The Nesta report highlighted the extent to which the UK’s regions (outside the south-east and east of England) lag behind their competitors in western Europe in terms of public funding. According to Forth, these discrepancies may have deterred major private investment, such as Tesla’s Gigafactory for electric cars and batteries that created around 10,000 jobs near Berlin.
“The West Midlands was in the running for that. Berlin’s region has no long history of car building. But over the last 30 years it received loads of government funds, while public money to the Midlands was largely stagnant.” Part of the problem is a lack of understanding of the drivers of innovation. “It’s tricky. Should we prioritise the innovation of something being invented or new technologies being absorbed? Should it focus more on universities or businesses?” asks Swinney.
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Currently, the UK’s public R&D funding – issued by the UK Research and Innovation body – puts “academic excellence” as a priority. “Their definition is focused on historic excellence, centred in the Golden Triangle, and less so on emerging or potential excellence in academia and business,” says Jen Rae, head of UK innovation policy at Nesta. “This is to the detriment of up-and-coming talent in Manchester, Leeds, Birmingham (and the like), where there are highly innovative businesses that aren’t being backed up with the level of public investment they deserve.”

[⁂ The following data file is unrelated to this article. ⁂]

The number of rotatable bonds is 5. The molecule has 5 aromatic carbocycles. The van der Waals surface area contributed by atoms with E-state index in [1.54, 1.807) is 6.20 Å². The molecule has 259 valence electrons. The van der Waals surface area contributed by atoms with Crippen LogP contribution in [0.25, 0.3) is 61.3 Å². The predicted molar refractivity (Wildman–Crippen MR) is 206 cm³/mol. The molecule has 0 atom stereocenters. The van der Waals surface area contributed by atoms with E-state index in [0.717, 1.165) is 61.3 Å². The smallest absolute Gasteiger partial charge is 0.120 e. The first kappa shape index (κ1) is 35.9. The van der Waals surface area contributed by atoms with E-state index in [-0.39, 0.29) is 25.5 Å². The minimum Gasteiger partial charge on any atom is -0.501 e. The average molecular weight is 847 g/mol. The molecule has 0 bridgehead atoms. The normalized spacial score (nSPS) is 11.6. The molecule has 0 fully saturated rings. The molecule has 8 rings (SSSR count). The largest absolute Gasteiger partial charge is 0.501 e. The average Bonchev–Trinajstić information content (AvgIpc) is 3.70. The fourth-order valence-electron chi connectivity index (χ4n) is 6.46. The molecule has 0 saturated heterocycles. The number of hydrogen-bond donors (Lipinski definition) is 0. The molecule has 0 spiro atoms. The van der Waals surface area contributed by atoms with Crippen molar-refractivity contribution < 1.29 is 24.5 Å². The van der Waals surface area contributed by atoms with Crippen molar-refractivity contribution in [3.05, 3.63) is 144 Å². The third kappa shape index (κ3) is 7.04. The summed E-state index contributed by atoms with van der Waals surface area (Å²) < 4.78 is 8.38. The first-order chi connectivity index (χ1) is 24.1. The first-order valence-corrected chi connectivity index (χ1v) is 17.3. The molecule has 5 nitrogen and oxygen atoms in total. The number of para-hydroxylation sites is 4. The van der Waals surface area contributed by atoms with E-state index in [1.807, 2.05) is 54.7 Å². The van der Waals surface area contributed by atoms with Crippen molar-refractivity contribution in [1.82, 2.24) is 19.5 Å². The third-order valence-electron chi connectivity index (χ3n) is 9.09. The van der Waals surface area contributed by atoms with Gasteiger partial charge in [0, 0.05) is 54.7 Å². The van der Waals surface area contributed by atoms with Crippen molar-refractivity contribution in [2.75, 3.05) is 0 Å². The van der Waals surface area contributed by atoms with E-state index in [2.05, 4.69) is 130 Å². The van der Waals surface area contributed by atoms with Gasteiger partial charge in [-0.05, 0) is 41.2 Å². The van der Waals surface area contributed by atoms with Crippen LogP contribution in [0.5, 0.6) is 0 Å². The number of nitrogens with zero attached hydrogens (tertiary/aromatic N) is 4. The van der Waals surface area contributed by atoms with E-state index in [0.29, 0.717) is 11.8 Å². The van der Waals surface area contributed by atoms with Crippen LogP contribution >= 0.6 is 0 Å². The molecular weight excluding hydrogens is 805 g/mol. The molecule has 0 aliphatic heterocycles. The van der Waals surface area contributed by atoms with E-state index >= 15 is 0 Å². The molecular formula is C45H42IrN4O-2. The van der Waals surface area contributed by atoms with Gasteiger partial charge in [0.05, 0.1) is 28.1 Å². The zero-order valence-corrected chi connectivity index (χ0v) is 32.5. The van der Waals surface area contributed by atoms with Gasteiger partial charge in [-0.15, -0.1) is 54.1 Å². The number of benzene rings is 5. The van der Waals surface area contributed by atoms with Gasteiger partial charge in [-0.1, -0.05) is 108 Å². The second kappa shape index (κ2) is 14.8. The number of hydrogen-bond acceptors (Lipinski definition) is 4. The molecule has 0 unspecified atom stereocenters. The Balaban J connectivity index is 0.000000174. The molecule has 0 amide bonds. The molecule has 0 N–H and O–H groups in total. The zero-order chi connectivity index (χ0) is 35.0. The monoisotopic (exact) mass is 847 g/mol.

Manchester’s graphene industry is one well-known example. Critics argue that the government took too long to support the universities and businesses developing the lightweight, stronger-than-steel material, in large part due to their location. “The vast majority of the boards and institutions assigning money are based in the south-east and meet in central London. This makes them more disconnected from the networks, talent and science in the rest of the country,” says Forth. “On top of this, regional governments in the UK don’t have control over funds, so they lack the power to gamble on future growth or throw money at, for example, the West Midlands’ electric car industry,” he adds.
The argument for devolution is clear: funding decisions need to be local. In a boon for this, the government has said it plans to shift 22,000 civil servants out of London by 2030. Another boost for the regions is the £800m recently confirmed for a new research body funding ambitious proposals in emerging fields, a pet project of Boris Johnson’s former advisor Dominic Cummings. In last year’s budget the government said it would more than double spending on R&D by 2024, a good step towards the UK reaching its target of boosting the proportion of R&D spending from 1.7 to 2.4 per cent by 2027.
However, this year’s budget has been less encouraging, giving little detail on new R&D spend. The jury is out, but ensuring the right resource for innovation will clearly be vital in rebalancing the UK’s unequal economy.
This article originally appeared in the Spotlight report on regional development. You can download the full edition here.